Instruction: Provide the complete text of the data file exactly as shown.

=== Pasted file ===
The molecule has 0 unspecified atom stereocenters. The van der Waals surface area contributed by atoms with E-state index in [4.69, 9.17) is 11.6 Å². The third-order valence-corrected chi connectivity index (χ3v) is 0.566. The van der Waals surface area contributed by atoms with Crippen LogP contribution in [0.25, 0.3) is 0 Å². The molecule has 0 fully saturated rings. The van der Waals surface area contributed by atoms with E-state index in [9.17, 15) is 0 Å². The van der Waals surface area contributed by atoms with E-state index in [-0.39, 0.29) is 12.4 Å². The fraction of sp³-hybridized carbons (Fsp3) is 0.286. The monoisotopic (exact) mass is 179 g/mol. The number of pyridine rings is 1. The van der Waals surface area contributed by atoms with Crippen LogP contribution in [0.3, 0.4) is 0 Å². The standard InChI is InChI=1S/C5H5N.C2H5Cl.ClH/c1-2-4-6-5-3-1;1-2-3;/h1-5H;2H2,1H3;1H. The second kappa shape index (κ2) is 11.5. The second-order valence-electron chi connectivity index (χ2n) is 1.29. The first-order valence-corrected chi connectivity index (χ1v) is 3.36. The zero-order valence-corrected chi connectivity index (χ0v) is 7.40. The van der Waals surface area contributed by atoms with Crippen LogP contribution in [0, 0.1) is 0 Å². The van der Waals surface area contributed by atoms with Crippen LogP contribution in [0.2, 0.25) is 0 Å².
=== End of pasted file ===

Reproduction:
The molecule has 0 unspecified atom stereocenters. The van der Waals surface area contributed by atoms with E-state index in [4.69, 9.17) is 11.6 Å². The third-order valence-corrected chi connectivity index (χ3v) is 0.566. The van der Waals surface area contributed by atoms with Crippen LogP contribution in [0.25, 0.3) is 0 Å². The molecule has 0 fully saturated rings. The van der Waals surface area contributed by atoms with E-state index in [9.17, 15) is 0 Å². The van der Waals surface area contributed by atoms with E-state index in [-0.39, 0.29) is 12.4 Å². The fraction of sp³-hybridized carbons (Fsp3) is 0.286. The monoisotopic (exact) mass is 179 g/mol. The number of pyridine rings is 1. The van der Waals surface area contributed by atoms with Crippen LogP contribution in [0.3, 0.4) is 0 Å². The standard InChI is InChI=1S/C5H5N.C2H5Cl.ClH/c1-2-4-6-5-3-1;1-2-3;/h1-5H;2H2,1H3;1H. The second kappa shape index (κ2) is 11.5. The second-order valence-electron chi connectivity index (χ2n) is 1.29. The first-order valence-corrected chi connectivity index (χ1v) is 3.36. The zero-order valence-corrected chi connectivity index (χ0v) is 7.40. The van der Waals surface area contributed by atoms with Crippen LogP contribution in [0, 0.1) is 0 Å². The van der Waals surface area contributed by atoms with Crippen LogP contribution in [0.2, 0.25) is 0 Å².